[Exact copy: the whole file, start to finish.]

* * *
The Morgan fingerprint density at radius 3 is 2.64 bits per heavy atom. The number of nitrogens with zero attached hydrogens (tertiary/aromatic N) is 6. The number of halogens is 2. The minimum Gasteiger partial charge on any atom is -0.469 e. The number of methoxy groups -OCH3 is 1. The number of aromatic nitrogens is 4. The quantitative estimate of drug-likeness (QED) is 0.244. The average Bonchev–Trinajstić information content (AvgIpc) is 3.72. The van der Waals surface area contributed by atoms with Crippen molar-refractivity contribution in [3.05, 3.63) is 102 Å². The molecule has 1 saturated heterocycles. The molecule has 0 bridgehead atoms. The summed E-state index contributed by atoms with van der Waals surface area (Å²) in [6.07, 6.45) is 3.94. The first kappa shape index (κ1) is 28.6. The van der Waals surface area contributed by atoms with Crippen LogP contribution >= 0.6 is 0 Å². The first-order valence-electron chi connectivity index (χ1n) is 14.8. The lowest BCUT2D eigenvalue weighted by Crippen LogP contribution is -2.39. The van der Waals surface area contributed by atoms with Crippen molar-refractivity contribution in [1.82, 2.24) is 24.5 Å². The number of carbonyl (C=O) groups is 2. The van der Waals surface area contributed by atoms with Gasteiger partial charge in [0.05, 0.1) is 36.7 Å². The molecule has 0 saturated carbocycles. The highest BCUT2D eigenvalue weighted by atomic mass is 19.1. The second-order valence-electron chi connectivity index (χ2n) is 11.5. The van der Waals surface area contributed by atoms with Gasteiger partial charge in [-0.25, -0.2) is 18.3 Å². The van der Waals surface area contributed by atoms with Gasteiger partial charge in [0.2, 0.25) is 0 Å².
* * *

The Morgan fingerprint density at radius 3 is 2.64 bits per heavy atom. The number of nitrogens with zero attached hydrogens (tertiary/aromatic N) is 6. The number of halogens is 2. The minimum Gasteiger partial charge on any atom is -0.469 e. The number of methoxy groups -OCH3 is 1. The number of aromatic nitrogens is 4. The quantitative estimate of drug-likeness (QED) is 0.244. The average Bonchev–Trinajstić information content (AvgIpc) is 3.72. The van der Waals surface area contributed by atoms with Crippen molar-refractivity contribution in [3.05, 3.63) is 102 Å². The molecule has 1 saturated heterocycles. The molecule has 0 bridgehead atoms. The summed E-state index contributed by atoms with van der Waals surface area (Å²) in [6.07, 6.45) is 3.94. The first kappa shape index (κ1) is 28.6. The van der Waals surface area contributed by atoms with Crippen LogP contribution >= 0.6 is 0 Å². The first-order valence-electron chi connectivity index (χ1n) is 14.8. The lowest BCUT2D eigenvalue weighted by Crippen LogP contribution is -2.39. The van der Waals surface area contributed by atoms with Crippen molar-refractivity contribution in [1.82, 2.24) is 24.5 Å². The number of carbonyl (C=O) groups is 2. The van der Waals surface area contributed by atoms with Gasteiger partial charge in [0.05, 0.1) is 36.7 Å². The molecule has 0 saturated carbocycles. The highest BCUT2D eigenvalue weighted by atomic mass is 19.1. The second-order valence-electron chi connectivity index (χ2n) is 11.5. The van der Waals surface area contributed by atoms with Gasteiger partial charge in [-0.25, -0.2) is 18.3 Å². The van der Waals surface area contributed by atoms with Gasteiger partial charge in [0.2, 0.25) is 0 Å².